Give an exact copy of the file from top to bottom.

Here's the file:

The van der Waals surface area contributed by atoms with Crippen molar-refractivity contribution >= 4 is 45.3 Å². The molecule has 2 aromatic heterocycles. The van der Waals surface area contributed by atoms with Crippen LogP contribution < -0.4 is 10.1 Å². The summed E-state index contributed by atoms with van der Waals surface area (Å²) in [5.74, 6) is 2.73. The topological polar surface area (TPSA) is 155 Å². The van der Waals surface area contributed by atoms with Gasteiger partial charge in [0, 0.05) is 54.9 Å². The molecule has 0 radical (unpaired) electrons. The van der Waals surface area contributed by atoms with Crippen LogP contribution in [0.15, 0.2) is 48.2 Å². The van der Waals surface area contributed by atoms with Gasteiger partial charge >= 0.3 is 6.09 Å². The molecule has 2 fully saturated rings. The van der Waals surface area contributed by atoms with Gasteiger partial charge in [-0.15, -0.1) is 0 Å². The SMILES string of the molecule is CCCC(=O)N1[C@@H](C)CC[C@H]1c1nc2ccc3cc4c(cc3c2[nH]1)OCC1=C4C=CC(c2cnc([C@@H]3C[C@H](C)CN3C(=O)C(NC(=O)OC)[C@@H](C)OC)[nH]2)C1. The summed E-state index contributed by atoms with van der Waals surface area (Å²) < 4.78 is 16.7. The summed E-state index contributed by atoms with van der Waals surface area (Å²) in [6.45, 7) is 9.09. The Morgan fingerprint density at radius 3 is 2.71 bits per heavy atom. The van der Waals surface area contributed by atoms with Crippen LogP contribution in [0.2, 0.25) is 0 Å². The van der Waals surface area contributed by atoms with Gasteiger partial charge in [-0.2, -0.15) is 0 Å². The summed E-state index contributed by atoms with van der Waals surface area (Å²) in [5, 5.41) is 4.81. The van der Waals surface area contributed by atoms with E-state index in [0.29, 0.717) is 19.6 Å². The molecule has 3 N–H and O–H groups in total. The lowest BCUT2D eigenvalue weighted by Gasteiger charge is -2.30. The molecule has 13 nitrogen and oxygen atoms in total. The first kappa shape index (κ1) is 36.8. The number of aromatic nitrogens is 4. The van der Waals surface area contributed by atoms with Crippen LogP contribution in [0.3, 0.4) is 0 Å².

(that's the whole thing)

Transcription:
The van der Waals surface area contributed by atoms with Crippen molar-refractivity contribution >= 4 is 45.3 Å². The molecule has 2 aromatic heterocycles. The van der Waals surface area contributed by atoms with Crippen LogP contribution < -0.4 is 10.1 Å². The summed E-state index contributed by atoms with van der Waals surface area (Å²) in [5.74, 6) is 2.73. The topological polar surface area (TPSA) is 155 Å². The van der Waals surface area contributed by atoms with Gasteiger partial charge in [0, 0.05) is 54.9 Å². The molecule has 0 radical (unpaired) electrons. The van der Waals surface area contributed by atoms with Crippen LogP contribution in [0.15, 0.2) is 48.2 Å². The van der Waals surface area contributed by atoms with Gasteiger partial charge >= 0.3 is 6.09 Å². The molecule has 2 fully saturated rings. The van der Waals surface area contributed by atoms with Gasteiger partial charge in [-0.15, -0.1) is 0 Å². The SMILES string of the molecule is CCCC(=O)N1[C@@H](C)CC[C@H]1c1nc2ccc3cc4c(cc3c2[nH]1)OCC1=C4C=CC(c2cnc([C@@H]3C[C@H](C)CN3C(=O)C(NC(=O)OC)[C@@H](C)OC)[nH]2)C1. The summed E-state index contributed by atoms with van der Waals surface area (Å²) < 4.78 is 16.7. The summed E-state index contributed by atoms with van der Waals surface area (Å²) in [6.45, 7) is 9.09. The Morgan fingerprint density at radius 3 is 2.71 bits per heavy atom. The van der Waals surface area contributed by atoms with Crippen LogP contribution in [0.2, 0.25) is 0 Å². The van der Waals surface area contributed by atoms with Gasteiger partial charge in [-0.2, -0.15) is 0 Å². The summed E-state index contributed by atoms with van der Waals surface area (Å²) in [5, 5.41) is 4.81. The van der Waals surface area contributed by atoms with E-state index in [0.29, 0.717) is 19.6 Å². The molecule has 3 N–H and O–H groups in total. The lowest BCUT2D eigenvalue weighted by Gasteiger charge is -2.30. The molecule has 13 nitrogen and oxygen atoms in total. The first kappa shape index (κ1) is 36.8. The number of aromatic nitrogens is 4. The van der Waals surface area contributed by atoms with Crippen LogP contribution in [0.3, 0.4) is 0 Å².